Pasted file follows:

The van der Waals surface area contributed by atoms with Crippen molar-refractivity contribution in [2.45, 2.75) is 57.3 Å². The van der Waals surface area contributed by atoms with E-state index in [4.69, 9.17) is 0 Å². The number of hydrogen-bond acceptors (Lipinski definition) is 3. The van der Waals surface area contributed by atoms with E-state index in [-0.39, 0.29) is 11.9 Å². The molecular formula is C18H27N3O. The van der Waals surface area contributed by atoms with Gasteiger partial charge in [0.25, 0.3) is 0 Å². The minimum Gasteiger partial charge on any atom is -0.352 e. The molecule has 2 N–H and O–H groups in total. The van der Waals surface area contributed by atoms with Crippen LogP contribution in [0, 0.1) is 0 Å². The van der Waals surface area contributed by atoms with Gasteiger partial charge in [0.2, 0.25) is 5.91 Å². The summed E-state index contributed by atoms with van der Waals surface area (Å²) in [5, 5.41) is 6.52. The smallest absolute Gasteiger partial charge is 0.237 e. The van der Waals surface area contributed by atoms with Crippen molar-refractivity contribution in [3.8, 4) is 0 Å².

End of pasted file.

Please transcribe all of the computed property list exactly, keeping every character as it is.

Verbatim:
The van der Waals surface area contributed by atoms with Crippen molar-refractivity contribution in [2.45, 2.75) is 57.3 Å². The van der Waals surface area contributed by atoms with E-state index in [4.69, 9.17) is 0 Å². The number of hydrogen-bond acceptors (Lipinski definition) is 3. The van der Waals surface area contributed by atoms with E-state index in [-0.39, 0.29) is 11.9 Å². The molecular formula is C18H27N3O. The van der Waals surface area contributed by atoms with Gasteiger partial charge in [0.25, 0.3) is 0 Å². The minimum Gasteiger partial charge on any atom is -0.352 e. The molecule has 2 N–H and O–H groups in total. The van der Waals surface area contributed by atoms with Crippen LogP contribution in [0, 0.1) is 0 Å². The van der Waals surface area contributed by atoms with Gasteiger partial charge in [0.2, 0.25) is 5.91 Å². The summed E-state index contributed by atoms with van der Waals surface area (Å²) in [5, 5.41) is 6.52. The smallest absolute Gasteiger partial charge is 0.237 e. The van der Waals surface area contributed by atoms with Crippen molar-refractivity contribution in [3.8, 4) is 0 Å².